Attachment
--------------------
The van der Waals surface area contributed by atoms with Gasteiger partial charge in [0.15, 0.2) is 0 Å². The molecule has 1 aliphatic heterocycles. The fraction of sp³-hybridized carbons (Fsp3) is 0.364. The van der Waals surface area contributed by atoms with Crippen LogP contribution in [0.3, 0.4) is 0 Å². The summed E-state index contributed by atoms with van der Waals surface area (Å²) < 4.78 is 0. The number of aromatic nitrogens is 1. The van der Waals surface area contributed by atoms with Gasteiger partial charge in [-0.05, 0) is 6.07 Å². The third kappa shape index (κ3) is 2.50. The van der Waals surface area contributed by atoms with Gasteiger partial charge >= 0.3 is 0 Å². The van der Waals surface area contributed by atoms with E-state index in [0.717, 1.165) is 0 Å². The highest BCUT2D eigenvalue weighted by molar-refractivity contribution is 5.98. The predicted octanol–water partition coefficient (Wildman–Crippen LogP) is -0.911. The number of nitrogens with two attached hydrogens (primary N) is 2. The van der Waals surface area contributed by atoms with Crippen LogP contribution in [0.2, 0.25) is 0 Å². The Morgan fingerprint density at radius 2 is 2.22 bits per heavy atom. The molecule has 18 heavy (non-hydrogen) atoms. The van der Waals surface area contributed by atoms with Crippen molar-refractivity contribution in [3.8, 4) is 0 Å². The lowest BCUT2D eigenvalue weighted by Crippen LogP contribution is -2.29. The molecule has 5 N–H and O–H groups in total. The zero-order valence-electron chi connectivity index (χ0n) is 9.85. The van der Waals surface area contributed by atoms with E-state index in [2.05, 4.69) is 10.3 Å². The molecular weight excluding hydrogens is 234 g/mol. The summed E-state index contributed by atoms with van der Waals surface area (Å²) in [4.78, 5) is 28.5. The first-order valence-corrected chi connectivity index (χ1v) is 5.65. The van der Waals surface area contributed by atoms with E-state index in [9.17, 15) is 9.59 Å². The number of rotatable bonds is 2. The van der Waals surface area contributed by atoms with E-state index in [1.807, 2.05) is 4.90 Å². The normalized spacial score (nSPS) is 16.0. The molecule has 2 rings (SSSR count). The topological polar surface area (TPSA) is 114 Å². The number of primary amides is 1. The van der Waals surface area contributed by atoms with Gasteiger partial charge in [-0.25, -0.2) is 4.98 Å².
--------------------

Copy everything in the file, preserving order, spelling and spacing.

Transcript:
The van der Waals surface area contributed by atoms with Gasteiger partial charge in [0.15, 0.2) is 0 Å². The molecule has 1 aliphatic heterocycles. The fraction of sp³-hybridized carbons (Fsp3) is 0.364. The van der Waals surface area contributed by atoms with Crippen LogP contribution in [0.3, 0.4) is 0 Å². The summed E-state index contributed by atoms with van der Waals surface area (Å²) < 4.78 is 0. The number of aromatic nitrogens is 1. The van der Waals surface area contributed by atoms with Gasteiger partial charge in [-0.05, 0) is 6.07 Å². The third kappa shape index (κ3) is 2.50. The van der Waals surface area contributed by atoms with Gasteiger partial charge >= 0.3 is 0 Å². The van der Waals surface area contributed by atoms with E-state index in [0.717, 1.165) is 0 Å². The highest BCUT2D eigenvalue weighted by molar-refractivity contribution is 5.98. The predicted octanol–water partition coefficient (Wildman–Crippen LogP) is -0.911. The number of nitrogens with two attached hydrogens (primary N) is 2. The van der Waals surface area contributed by atoms with Crippen LogP contribution in [0.2, 0.25) is 0 Å². The Morgan fingerprint density at radius 2 is 2.22 bits per heavy atom. The molecule has 18 heavy (non-hydrogen) atoms. The van der Waals surface area contributed by atoms with Crippen molar-refractivity contribution in [3.8, 4) is 0 Å². The lowest BCUT2D eigenvalue weighted by Crippen LogP contribution is -2.29. The molecule has 5 N–H and O–H groups in total. The zero-order valence-electron chi connectivity index (χ0n) is 9.85. The van der Waals surface area contributed by atoms with E-state index in [2.05, 4.69) is 10.3 Å². The molecular weight excluding hydrogens is 234 g/mol. The summed E-state index contributed by atoms with van der Waals surface area (Å²) in [4.78, 5) is 28.5. The first-order valence-corrected chi connectivity index (χ1v) is 5.65. The van der Waals surface area contributed by atoms with E-state index in [9.17, 15) is 9.59 Å². The number of rotatable bonds is 2. The van der Waals surface area contributed by atoms with E-state index in [1.807, 2.05) is 4.90 Å². The normalized spacial score (nSPS) is 16.0. The molecule has 2 rings (SSSR count). The topological polar surface area (TPSA) is 114 Å². The number of primary amides is 1. The van der Waals surface area contributed by atoms with Gasteiger partial charge in [-0.25, -0.2) is 4.98 Å².